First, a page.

I was this close so I continued to the harbour, where I was rewarded with not only the sights of the  trees, flowers and shrubs of Australia but also spectacular views of the Opera House, and Harbour Bridge I even had time to make it to, and sit and rest on the famous Mrs. Macquaries chair, a rock formation that was carved into a chairs for the Governors’s wife when Sydney was first colonized. It was a nice place to rest and take in the wonderful view of the harbor. Here is a link to some more photographs from my visit to the botanical gardens http://www.keepyoureyespeeled.net/australia/nggallery/australia/australia-day-seven-botanical-gardens-february-10-2016sydney moning walk Botanical Gardens-28

I headed back to the hotel but did see some birds in the gardens, mainly my friends the parrots,  a few other birds and the Australian miner birds, which is now becoming more of a pest and threat to the native bird species. I walked the three miles back to my hotel, had a delightful breakfast, and began packing for thre next leg of my Australian adventure, a train ride to Perth. Here is a link to some more photographs from my morning walk. http://www.keepyoureyespeeled.net/australia/nggallery/australia/australia-day-seven-sydney-morning-walk-february-10-2016sydney moning walk Botanical Gardens thrush--1

I left my hotel and walked with my luggage to the Central Station and found the terminal where my train, the famous Indian Pacific of the Ghan line was waiting for our boarding.Indian Pacific-2

I love trains, always have.  I loved encountering them on my many walks the railroad tracks since I was a child. . I have taken train rides of a few hours before, but I think the longest was my train ride to the Blue mountains last week.  I enjoyed that ride very much. .  But four days and three nights, I wasn’t quite sure what to expect.  We had a nice pre boarding party and than were allowed to board our rooms. They were small.  But I was to excited about the adventure to care much about that now. I immediately took to exploring my home for the next four days. Here is a link to some photographs of the train. http://www.keepyoureyespeeled.net/australia/nggallery/australia/australia-day-nine-indian-pacific-train-photos-february-12-2016Indian Pacific-8

We left Sydney on time and took the same route that I took over the Blue Mountains a few days earlier. It was a nice ride but unfortunately there are not many good views of the splendor of the Blue Mountains from the train. I still sat by the window and enjoyed all of the sights.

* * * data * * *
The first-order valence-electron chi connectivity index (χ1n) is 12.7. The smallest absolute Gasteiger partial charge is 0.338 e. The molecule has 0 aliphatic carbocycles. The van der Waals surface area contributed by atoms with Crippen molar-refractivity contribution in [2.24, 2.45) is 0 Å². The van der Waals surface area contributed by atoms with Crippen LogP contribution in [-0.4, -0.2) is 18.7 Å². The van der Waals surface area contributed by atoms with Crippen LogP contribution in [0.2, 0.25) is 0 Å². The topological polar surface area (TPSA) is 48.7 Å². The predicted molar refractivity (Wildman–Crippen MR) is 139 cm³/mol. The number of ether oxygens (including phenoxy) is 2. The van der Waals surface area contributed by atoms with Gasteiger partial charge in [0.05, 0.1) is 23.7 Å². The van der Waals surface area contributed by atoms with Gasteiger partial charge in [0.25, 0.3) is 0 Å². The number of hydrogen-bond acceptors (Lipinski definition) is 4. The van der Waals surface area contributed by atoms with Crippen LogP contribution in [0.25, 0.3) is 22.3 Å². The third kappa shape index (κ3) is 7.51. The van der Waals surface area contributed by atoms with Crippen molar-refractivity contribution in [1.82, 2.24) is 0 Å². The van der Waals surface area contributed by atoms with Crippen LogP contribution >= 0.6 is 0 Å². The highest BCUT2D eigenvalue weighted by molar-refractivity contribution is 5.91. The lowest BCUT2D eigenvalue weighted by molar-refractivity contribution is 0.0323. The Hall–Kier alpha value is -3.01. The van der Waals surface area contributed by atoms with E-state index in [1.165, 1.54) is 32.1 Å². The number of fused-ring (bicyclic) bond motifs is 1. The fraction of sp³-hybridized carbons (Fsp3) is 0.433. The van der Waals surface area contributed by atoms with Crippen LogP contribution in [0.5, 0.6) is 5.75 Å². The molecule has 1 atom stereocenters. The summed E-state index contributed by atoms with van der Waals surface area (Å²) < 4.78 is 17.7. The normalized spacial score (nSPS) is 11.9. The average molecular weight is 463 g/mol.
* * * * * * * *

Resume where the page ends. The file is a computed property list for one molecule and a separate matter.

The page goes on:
After we passed Katoomba it was all new for me and I was even more glued to the window. We descended the lovely Blue Mountains and were treated with beautiful vistas as we came into farming and sheep raising  country and we could see the mountains through the open fields. The scenery was breathtaking.Indian Pacific Sydney to Blue Mountains -20

I also kept a lookout for any wildlife I may see and was rewarded with my first sighting of a kangaroo in the wild, They were in the brush, appearing  to just watch our passing train. I only managed to get a few photographs, and they weren’t very good. I was still excited  seeing these symbols of Australia living freely in the wild.  Now I need to find a koala bear.Indian Pacific Sydney to Blue Mountains kangaroo -1

We continued past more farm land, it looked like mainly sheep ranches as the sun neared the horizon. Unfortunately it set while I was seated for dinner and in front of the train so I couldn’t see or photograph it. I had a very nice meal and made new Australian friends. It was a great day in the land down under. I headed to my room, wondering how I would sleep. I found out soon enough. I loved the swaying, rocking, jerking and clanking of the train and had one of my best nights sleep in weeks. I really do love trains. Here is a link to some more photographs from our journey through the Blue Mountains. http://www.keepyoureyespeeled.net/australia/nggallery/australia/australia-day-seven-indian-pacific-through-the-blue-mountains-february-10-2016Indian Pacific Sydney to Blue Mountains -29



“My heart is warm with the friends I make,sydney moning walk Botanical Gardens-22
And better friends I’ll not be knowing,
Yet there isn’t a train I wouldn’t take,
No matter where it’s going.”
Edna St. Vincent Millay,





Share This:

Australia Day Five. A Way Too Short A Journey To The Blue Mountains

I was  still having some difficulty adjusting to the time change here in Australia, and even though I got little sleep, I still was out of bed early Monday to watch the sunrise. I wanted to see the famous botanical gardens while in Sydney so I walked past the Circular Quay, already abuzz with early commuters and the  opening of the coffee and breakfast shops,  in the predawn darkness.  The aroma of coffee was everywhere. In the eastern sky  the planet Venus was shining brilliantly.sYDNEY MORNING WALK (1 of 15)

I got to the gardens and saw some majestic old trees in the morning twilight, I was very disappointed to find the gardens  were closed and did not open until 7 a.m.  I made my way to the Opera House and was treated to the site of a huge cruise ship docking at the Circular Quay. Unfortunately, clouds on the eastern horizon obscured the sunrise. Here is a link to some more photographs from my morning walk. http://www.keepyoureyespeeled.net/australia/nggallery/australia/australia-day-five-sydney-morning-walk-february-8-2015sYDNEY MORNING WALK (9 of 15)